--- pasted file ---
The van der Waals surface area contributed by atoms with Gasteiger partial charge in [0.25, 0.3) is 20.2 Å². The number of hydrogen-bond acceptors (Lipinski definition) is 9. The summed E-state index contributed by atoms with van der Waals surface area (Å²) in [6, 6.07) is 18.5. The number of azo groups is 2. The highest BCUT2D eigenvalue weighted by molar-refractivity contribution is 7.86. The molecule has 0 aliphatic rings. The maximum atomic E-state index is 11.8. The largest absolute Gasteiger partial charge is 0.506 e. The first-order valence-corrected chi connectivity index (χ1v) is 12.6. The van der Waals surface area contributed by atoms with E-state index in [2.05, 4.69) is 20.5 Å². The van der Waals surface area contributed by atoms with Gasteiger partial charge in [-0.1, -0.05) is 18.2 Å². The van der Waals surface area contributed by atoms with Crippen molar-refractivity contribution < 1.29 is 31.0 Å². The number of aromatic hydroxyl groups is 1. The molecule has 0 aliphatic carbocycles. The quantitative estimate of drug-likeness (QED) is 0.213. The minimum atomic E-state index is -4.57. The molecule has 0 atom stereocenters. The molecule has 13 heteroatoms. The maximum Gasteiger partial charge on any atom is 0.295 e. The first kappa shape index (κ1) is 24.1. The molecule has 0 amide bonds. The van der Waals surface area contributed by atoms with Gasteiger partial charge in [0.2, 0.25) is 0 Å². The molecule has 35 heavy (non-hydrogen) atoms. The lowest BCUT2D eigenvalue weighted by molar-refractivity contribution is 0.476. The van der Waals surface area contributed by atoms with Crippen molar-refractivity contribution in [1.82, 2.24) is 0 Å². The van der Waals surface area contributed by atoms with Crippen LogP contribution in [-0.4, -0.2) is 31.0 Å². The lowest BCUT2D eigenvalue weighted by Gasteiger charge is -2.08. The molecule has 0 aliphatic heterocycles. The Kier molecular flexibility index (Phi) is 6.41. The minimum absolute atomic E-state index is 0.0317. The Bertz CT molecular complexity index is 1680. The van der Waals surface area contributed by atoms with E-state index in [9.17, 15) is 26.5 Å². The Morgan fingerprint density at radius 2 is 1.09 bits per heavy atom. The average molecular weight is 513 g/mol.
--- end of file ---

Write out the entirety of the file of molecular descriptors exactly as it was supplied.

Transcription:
The van der Waals surface area contributed by atoms with Gasteiger partial charge in [0.25, 0.3) is 20.2 Å². The number of hydrogen-bond acceptors (Lipinski definition) is 9. The summed E-state index contributed by atoms with van der Waals surface area (Å²) in [6, 6.07) is 18.5. The number of azo groups is 2. The highest BCUT2D eigenvalue weighted by molar-refractivity contribution is 7.86. The molecule has 0 aliphatic rings. The maximum atomic E-state index is 11.8. The largest absolute Gasteiger partial charge is 0.506 e. The first-order valence-corrected chi connectivity index (χ1v) is 12.6. The van der Waals surface area contributed by atoms with E-state index in [2.05, 4.69) is 20.5 Å². The van der Waals surface area contributed by atoms with Gasteiger partial charge in [-0.1, -0.05) is 18.2 Å². The van der Waals surface area contributed by atoms with Crippen molar-refractivity contribution < 1.29 is 31.0 Å². The number of aromatic hydroxyl groups is 1. The molecule has 0 aliphatic carbocycles. The quantitative estimate of drug-likeness (QED) is 0.213. The minimum atomic E-state index is -4.57. The molecule has 0 atom stereocenters. The molecule has 13 heteroatoms. The maximum Gasteiger partial charge on any atom is 0.295 e. The first kappa shape index (κ1) is 24.1. The molecule has 0 amide bonds. The van der Waals surface area contributed by atoms with Gasteiger partial charge in [0.2, 0.25) is 0 Å². The molecule has 35 heavy (non-hydrogen) atoms. The lowest BCUT2D eigenvalue weighted by molar-refractivity contribution is 0.476. The van der Waals surface area contributed by atoms with Crippen molar-refractivity contribution in [1.82, 2.24) is 0 Å². The van der Waals surface area contributed by atoms with Crippen LogP contribution in [-0.4, -0.2) is 31.0 Å². The lowest BCUT2D eigenvalue weighted by Gasteiger charge is -2.08. The molecule has 0 aliphatic heterocycles. The Kier molecular flexibility index (Phi) is 6.41. The minimum absolute atomic E-state index is 0.0317. The Bertz CT molecular complexity index is 1680. The van der Waals surface area contributed by atoms with E-state index in [9.17, 15) is 26.5 Å². The Morgan fingerprint density at radius 2 is 1.09 bits per heavy atom. The average molecular weight is 513 g/mol.